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Cactus (Selenicereus spp.).

The fresh, green stems and the flowers of Selenicereus grandiflorus (L.) Britt. & Rose (and other Selenicereus species—MM) (Cereus grandiflorus, Miller and DeCandolle.) Native of Mexico and the West Indies; grows also in Italy; cultivated in greenhouses in the United States.
Common Names: Night-blooming Cereus, Large-flowering Cactus, Sweet-scented Cactus.

Principal Constituents.—Cactus has not been satisfactorily analyzed.
Preparation.—Specific Medicine Cactus. Dose, 1 to 10 drops.
Specific Indications.—Impaired heart action, whether feeble, irregular, or tumultuous; cardiac disorders with mental depression, praecordial oppression, and apprehension of danger and death; nervous disorders with feeble heart action; tobacco-heart; hysteria with enfeebled circulation; vertex headache; vaso-motor spasms.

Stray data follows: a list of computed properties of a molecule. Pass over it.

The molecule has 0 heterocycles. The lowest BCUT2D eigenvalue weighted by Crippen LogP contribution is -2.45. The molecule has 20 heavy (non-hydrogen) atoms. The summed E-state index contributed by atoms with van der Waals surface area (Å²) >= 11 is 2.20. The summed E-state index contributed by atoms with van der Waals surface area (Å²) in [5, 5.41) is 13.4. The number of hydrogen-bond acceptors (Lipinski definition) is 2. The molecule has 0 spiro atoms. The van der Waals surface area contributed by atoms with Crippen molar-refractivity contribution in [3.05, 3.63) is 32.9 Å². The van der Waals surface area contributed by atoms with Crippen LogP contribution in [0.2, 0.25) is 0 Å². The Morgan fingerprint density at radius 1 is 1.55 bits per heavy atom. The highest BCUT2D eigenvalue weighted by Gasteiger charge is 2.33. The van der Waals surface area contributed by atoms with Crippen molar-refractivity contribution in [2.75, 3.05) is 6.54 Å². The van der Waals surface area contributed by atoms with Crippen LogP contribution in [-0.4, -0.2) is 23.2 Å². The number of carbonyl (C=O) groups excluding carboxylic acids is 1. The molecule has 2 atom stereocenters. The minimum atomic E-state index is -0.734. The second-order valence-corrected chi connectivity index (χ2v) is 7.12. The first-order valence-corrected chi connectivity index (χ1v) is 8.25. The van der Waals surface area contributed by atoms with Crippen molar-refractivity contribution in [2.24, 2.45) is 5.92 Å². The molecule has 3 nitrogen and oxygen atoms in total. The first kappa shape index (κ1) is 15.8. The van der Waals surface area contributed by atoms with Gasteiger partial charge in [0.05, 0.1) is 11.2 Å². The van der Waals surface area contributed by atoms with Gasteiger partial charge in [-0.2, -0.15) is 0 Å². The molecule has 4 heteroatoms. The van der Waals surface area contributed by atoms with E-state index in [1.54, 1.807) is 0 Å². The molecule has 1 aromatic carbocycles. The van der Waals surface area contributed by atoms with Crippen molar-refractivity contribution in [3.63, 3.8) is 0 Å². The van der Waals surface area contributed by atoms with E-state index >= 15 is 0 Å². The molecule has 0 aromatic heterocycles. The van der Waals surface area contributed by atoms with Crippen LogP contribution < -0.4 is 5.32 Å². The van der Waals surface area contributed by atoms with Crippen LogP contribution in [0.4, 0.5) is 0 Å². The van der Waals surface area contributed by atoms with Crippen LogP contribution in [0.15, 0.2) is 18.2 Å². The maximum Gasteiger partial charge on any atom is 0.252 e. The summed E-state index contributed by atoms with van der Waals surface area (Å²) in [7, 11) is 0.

Action.—Cactus impresses the sympathetic nervous system, and is especially active in its power over the cardiac plexus. In sufficiently large doses it acts as an intense irritant to the cardiac ganglia, producing thereby irritability, hyperaesthesia, arrhythmia, spasm and neuralgia of the heart, and even carditis and pericarditis. According to E. M. Hale, M.D., it acts. upon the circular cardiac fibers, whereas digitalis acts upon all the muscular fibers of the heart. Like the latter, as a secondary effect of over-stimulation, it may induce heart-failure. The tincture, in large doses, produces gastric, irritation, and also affects the brain, causing confusion of mind, hallucination, and slight delirium. In excessive doses, a quickened pulse, constrictive headache, or constrictive sensation in the chest, cardiac pain -with palpitation, vertigo, dimness of sight, over-sensitiveness to noises, and a disposition to be sad or to imagine evil, are among its many nervous manifestations. Melancholia often follows such action. It is contended by many that the mental, cerebral, gastric, and other effects are secondary to and dependent largely upon the primary effects of the drug upon the heart; others believe its action depends chiefly upon the nervous system.